Never a Dahl moment
It sounds unlikely, but the late children's author Roald Dahl once received a death threat, according to his daughter, Lucy. She recalls returning from the theatre to her childhood home in Oxfordshire with her father, when her brother Theo picked up the anonymous, threatening phone call. Her father called the police immediately, but treated it "like a game", so as not to scare his children. "I really have no idea or recollection of its source. I do not remember being frightened," she adds. Speaking about the annual Roald Dahl Funny Prize, whose winners this year were Louise Rennison and Louise Yates, Dahl also revealed that she is working on a TV show, Nuclear Family, to be produced by NBC and Working Title, which will be based on her experiences as a mother of seven at the age of 32 (her husband had five children and she had two). "I got the idea when I was going through my stepson's backpack one day. It's a truthful, modern-day version of The Brady Bunch." It will include sex, drugs and plenty of teen spirit.
Tortuous comic path
The comic writer Marina Lewycka admits to feeling momentarily stumped when looking for passages featuring torture to read aloud at an evening to raise funds for the Medical Foundation for the Care of Victims of Torture."Well, I thought of the passage in Pat Barker's Regeneration when a man is tortured with electrodes, because it has a particular resonance and it goes against the idea that torture happens to people in other, far away countries." And then there's Milton, she adds. "There's a part in Paradise Lost when the fallen angels are being tormented in Hell, but it's epic and medieval, and so beautiful that it doesn't seem like torture." In the end, she may read neither. "I like to think of myself as a comic writer, and I if I read these passages I think everyone's going to be thoroughly miserable by the end of the night. I might read from George Eliot or John Donne instead." For more information about the event on 14 December, go to www.torturecare.org.uk/literarynight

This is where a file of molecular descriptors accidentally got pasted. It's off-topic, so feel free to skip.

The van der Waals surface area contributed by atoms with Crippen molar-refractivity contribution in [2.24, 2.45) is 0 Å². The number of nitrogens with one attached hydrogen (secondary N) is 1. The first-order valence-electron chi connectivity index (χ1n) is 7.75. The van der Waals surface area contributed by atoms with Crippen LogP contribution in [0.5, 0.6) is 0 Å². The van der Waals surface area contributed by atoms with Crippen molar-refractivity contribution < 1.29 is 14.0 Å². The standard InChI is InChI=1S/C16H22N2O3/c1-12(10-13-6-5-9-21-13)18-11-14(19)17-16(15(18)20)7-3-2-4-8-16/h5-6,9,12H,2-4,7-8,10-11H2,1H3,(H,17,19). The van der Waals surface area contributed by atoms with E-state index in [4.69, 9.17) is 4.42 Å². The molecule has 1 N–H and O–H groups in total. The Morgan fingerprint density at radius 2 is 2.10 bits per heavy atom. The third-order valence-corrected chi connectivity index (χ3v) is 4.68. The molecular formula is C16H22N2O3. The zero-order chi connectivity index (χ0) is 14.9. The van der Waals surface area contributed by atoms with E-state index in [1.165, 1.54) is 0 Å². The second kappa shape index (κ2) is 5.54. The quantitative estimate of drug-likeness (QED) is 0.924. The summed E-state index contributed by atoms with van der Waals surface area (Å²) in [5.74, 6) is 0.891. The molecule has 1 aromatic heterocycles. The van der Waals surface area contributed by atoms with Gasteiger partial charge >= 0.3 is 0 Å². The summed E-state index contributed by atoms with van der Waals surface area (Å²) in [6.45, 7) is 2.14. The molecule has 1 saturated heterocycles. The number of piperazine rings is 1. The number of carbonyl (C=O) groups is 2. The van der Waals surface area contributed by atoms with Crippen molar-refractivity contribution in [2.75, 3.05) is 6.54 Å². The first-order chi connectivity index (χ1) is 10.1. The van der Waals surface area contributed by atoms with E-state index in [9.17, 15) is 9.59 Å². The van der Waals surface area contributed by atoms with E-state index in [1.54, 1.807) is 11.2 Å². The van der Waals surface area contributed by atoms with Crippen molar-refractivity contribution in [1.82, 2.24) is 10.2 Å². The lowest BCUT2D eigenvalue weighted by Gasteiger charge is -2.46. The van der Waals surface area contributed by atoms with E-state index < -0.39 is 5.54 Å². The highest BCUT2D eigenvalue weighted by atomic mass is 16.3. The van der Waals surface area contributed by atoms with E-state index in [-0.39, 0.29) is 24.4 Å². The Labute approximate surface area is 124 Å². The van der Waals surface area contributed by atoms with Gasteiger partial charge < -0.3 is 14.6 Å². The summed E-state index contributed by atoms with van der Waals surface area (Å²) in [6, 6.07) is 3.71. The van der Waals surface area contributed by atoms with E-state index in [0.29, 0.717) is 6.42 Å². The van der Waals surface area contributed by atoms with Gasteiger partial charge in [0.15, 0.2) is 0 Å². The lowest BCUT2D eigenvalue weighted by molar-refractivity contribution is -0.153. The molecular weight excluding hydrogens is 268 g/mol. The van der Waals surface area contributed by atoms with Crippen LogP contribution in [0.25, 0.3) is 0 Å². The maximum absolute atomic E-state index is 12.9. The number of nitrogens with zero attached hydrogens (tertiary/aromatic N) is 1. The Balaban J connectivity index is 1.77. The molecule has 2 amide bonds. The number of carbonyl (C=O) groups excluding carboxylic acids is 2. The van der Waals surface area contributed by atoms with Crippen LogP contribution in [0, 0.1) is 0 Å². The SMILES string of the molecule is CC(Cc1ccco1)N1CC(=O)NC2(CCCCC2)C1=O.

Mendes in mysterious new project
Eva Mendes, who was billed, alongside John Malkovich and Gael García Bernal, as one of the judges for thisyear's Marrakech Film Festival, had only just arrived in Moroccan city last week when she announced she would have to abandon the task. When asked why, the actress cited a mysterious new project that needed urgent attention. "It's an independent film and I'll be working with a child. It's so hard getting an independent film running these days, so I feel so superstitious about it," maintains Mendes. "There are so many times that you are so close to filming and the film goes away. It's heartbreaking."
Von Trier keeps quiet
Charlotte Rampling reveals that two decades after the director Lars von Trier asked her (in vain) to star in his Europa trilogy, she has finally ended up working with him on Melancholia. Von Trier has earned a fearsome reputation as a director (most recently for the genital self-mutilation scene in Antichrist, which left Charlotte Gainsbourg deeply affected), and Rampling was duly braced for an eventful experience. "You hear the stories and these stories give him this aura," she says, "but he was quite quiet." The worst thing about the experience, she says, was having to go to Trollhättan in Sweden, for the filming. "It's the dullest place on Earth."
This is not a panto
Wilton's Vintage Christmas, now playing at London's Wilton's Music Hall, starring Graham Seed (of The Archers), was originally conceived as a site-specific promenade, which would take audiences on a walk across the grittier side of the city. When it started snowing, though, the director Nick Hutchinson brought the show indoors. Hutchinson, who has chosen pieces by Dylan Thomas and T S Eliot, believes we have over-sentimentalised Dickens and wanted to put the radical social message back into a Victorian Christmas story. "Dickesns was furious about poverty. He felt it was only Christmas when it applied to everyone." It's a festive show, he adds, "but it's not panto."